For many vegetable gardeners, this is perhaps the best season of the year—seed catalog season! Since the first week of January, colorful seed catalogs have begun to appear in my mailbox just as links to online seed catalogs have appeared in my email inbox.
For a vegetable gardener in Greater Columbus, nothing provides more satisfaction on a cold snowy or rainy day in January than perusing colorful seed catalogs and dreaming about growing your best vegetable garden ever just a few short months from now.
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Many vegetable gardeners get a jump on the growing season by starting their own seeds indoors, and January is the time to begin making plans for ordering seeds and other needed supplies.
Benefits of growing your own seedlings
There are many benefits to starting vegetable seeds indoors, but the ability to select a wider range of different varieties of crops is tops on the list of benefits for me. If you purchase seedlings at the garden center later in the season, few varieties of specific crops are typically available.
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Selecting seeds to grow indoors
While starting seeds indoors offers many benefits to gardeners, not every seed should be started indoors. Some vegetable crops grow best when they are directly sown in the soil outdoors. Before you start your seeds, it’s best to understand which seeds should be started indoors and transplanted into the garden.
Brussels sprouts, eggplant, kale, lettuce, greens, onions, okra, peppers, and tomatoes. Broccoli, cauliflower and cabbage seeds actually are more easily started indoors and transplanted into the garden as seedlings than direct seeded outdoors in the garden.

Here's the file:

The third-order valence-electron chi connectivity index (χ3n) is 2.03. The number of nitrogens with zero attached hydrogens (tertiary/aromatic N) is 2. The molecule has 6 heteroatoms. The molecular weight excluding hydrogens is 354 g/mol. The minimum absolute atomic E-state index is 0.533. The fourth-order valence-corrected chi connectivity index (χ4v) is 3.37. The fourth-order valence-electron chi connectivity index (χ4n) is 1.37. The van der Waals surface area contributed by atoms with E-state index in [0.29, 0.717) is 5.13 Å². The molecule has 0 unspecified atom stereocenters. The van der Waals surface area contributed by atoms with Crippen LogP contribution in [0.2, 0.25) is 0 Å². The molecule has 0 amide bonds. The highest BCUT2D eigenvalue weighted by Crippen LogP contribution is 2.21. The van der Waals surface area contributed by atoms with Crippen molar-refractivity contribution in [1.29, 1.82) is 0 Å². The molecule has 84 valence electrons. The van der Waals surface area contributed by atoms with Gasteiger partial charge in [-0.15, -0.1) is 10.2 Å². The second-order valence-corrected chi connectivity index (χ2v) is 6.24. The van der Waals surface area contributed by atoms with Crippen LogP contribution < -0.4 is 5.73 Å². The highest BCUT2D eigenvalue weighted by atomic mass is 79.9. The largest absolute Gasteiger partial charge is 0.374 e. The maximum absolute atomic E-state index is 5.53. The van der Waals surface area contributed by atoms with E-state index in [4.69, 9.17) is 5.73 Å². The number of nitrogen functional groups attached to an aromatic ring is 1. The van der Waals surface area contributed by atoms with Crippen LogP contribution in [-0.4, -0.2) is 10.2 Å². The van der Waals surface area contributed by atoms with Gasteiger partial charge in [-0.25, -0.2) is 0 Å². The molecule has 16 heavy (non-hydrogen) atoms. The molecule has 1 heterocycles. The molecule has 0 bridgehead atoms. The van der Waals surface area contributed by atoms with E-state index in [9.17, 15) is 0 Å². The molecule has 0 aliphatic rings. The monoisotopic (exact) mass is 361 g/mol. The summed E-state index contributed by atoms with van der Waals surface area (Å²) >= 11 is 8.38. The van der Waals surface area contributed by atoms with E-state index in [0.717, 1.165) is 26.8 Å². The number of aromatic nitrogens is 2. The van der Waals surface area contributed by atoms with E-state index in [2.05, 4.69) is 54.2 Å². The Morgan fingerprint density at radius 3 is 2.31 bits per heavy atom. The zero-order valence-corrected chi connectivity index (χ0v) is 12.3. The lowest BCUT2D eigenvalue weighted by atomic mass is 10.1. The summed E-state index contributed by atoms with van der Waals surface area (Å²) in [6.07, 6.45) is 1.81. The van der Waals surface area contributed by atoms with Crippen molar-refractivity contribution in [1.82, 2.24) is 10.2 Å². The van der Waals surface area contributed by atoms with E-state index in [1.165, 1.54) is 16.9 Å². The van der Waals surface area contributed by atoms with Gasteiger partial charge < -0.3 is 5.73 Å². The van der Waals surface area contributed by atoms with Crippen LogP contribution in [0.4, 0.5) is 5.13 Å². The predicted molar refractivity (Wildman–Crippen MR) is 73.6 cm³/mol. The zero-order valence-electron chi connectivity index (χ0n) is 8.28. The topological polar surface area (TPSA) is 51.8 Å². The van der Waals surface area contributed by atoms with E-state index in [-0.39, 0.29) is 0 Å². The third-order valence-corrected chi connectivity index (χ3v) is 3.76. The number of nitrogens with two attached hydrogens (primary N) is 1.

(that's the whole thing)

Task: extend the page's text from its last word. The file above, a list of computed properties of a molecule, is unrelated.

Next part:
Some seeds that can be a little more difficult to successfully seed indoors include celery, chard, cucumber, melon, pumpkin, spinach, and squash. Vegetables such as bean, beets, carrots, corn, and peas should be direct seeded in the garden as the roots can be disturbed during transplanting, and plant growth can be hindered.
warm season crops such as pepper, eggplant, tomato, cucumber, squash, and others should be seeded indoors approximately 6-8 weeks before the last frost, which typically occurs close to May 1 in Greater Columbus. Cool season crops such as onions, Brussels sprouts, cabbage, cauliflower, and lettuce can be seeded indoors as early as February as these crops can be transplanted into the garden before the last frost, depending upon soil conditions.
Resist the temptation to start seeds indoors too early, as seedlings may become root-bound before you transplant them into the garden, and it can be more difficult to harden off or acclimate larger seedlings to the outdoor environment in early spring.
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